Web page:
[CALUG] repartitioning on the fly
James Ewing Cottrell 3rd
JECottrell3 at Comcast.NET
Wed Nov 16 18:17:02 CST 2005
Sorry. While I agree that in theory, assumptions are bad, they are all
we have to go on. And we make assumptions all the time!
Now I haven't heard anyone say Red Hat 4.1 either, but my point is that
you are likely to start hearing it more often. The fact that Google
supports the Correct nomenclature is due to several factors:
 Google is Historic. It's got Old Stuff.
 People tend to be more correct when writing.
The fact is, that Jason DID make an assumption! He took a novice
literally, when the evidence was overwhelmingly against him.
Here is what SHOULD have happened:
 Jason reads areticle, sees "Red Hat 4.1"
 Thinks "Wow, that's really ancient"
 Upon reflection, realizes that there is another 4.1 Release from Red
Hat, called "Enterprise Linux"
 Realizes that she probably means that
 However, just to be sure, starts his post of with:
"Wow! Red Hat 4.1 is almost 10 years old. You don't by any chance mean
Red Hat Enterprise Linux Advanced Server 4.1 do you? If the former, you
need to upgrade. If the latter, here's what you need to do..."
Anyone worthy of the name "Consultant" should be able to pick that up.
All I can say is that Jason missed a chance to impress me.
Note that it is even permissible to have missed the 4.1 => RHEL
equivalence. A simple "I didn't think of that" will do nicely. What will
NOT do is insisting that you are Right because you are Technically Correct.
You have to hear what people mean despite what they say.
P.S. Do you really think that the SEC has old servers running 4.1??? I
David A. Cafaro wrote:
> Actually those that questioned what release she was using were correct
> to do so. It is ALWAYS a bad idea to assume something when trying to
> diagnose computer problems, that can lead you to dead ends at best and
> lost data/hardware at worse.
> Also even as old as RH 4.1 is, I would not be surprised to find a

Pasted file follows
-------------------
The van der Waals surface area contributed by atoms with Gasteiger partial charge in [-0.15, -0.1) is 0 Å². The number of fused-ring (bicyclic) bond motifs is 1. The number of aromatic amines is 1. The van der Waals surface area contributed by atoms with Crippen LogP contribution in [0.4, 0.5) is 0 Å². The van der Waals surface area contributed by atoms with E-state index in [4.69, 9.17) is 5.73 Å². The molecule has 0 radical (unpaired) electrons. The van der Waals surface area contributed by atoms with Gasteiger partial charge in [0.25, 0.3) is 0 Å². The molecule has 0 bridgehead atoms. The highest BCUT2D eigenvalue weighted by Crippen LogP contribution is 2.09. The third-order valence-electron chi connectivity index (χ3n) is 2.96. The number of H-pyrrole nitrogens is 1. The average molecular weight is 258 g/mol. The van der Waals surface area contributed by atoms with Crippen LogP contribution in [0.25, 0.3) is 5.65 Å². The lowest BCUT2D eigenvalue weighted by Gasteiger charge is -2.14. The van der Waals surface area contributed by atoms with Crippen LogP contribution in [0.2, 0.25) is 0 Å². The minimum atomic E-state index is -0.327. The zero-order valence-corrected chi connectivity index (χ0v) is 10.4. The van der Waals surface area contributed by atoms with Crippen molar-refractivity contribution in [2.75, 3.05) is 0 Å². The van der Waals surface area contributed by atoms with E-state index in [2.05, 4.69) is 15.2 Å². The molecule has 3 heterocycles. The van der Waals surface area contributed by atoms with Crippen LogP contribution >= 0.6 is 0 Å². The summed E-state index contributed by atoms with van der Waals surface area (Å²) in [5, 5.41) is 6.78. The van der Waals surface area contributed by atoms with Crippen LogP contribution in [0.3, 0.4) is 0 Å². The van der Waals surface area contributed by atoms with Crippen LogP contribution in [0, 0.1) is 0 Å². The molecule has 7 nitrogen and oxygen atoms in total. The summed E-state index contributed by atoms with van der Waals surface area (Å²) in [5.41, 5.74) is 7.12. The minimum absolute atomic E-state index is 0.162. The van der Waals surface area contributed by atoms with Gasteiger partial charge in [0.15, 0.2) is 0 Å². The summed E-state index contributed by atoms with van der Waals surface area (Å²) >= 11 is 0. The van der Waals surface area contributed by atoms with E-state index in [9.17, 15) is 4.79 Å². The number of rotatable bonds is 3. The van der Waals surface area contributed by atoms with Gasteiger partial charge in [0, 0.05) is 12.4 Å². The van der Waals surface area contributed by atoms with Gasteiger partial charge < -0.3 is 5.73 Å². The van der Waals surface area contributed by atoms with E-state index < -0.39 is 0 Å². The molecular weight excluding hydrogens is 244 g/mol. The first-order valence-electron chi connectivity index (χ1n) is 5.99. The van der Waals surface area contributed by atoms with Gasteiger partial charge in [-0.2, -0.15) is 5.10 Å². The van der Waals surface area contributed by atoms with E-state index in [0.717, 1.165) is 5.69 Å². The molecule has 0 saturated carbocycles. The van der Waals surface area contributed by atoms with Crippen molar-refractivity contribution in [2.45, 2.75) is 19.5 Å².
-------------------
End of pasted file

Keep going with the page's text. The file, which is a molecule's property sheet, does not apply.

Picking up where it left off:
> version still running in some hidden server room somewhere. I've found
> servers running far older software than that still in full production
> And a final note, a google search of RedHat 4.1, the first two pages at
> least all refer to the RedHat 4.1 and not RHEL 4 update 1. I have not
> met anyone yet online or offline (until now) that referred to RHEL 4
> updates as . release.
> I just point this out as it isn't about being to literal as trying to be
> correct. The only way to be correct is to confirm what someone is
> actually talking about. RedHat 4.1 is a vague answer these days, as
> this thread has definitely shown.
> On Wed, 2005-11-16 at 16:26 -0500, James Ewing Cottrell 3rd wrote:
>>You are being Too Literal. What is Officially called "RHEL 4.1" or "Red
>>Hat Advanced Server 4.1" is being called "Red Hat 4.1" by people on the
>>street (or at least the net) these days, including the original poster.
>>Yes, RH4.1 is so old that for all practical purposes It No Longer
>>Exists. It may not even run on newer hardware. So she couldn't possibly
>>mean that. Besides, anyone playing with Linux back in those days
>>probably wouldn't ask a question like that.
>>My point is that you should have been able to figure out that she was
>>talking about RHEL AS 4.1 rather than the decade-old Red Hat 4.1.
>>Jason Dixon wrote:
>>>On Nov 16, 2005, at 12:49 AM, James Ewing Cottrell 3rd wrote:
>>>>No, she is correct. You should have known what she meant.
>>>Correct about what? There is only one product known as "Red Hat 4.1"
>>>and it was deprecated YEARS ago. I wasn't trying to pick on her, but
>>>it obviously confused others as well, and we were concerned that she
>>>might be using an unsupported system. Why do you claim to speak for
>>>Joan, a week after the thread ended anyway?
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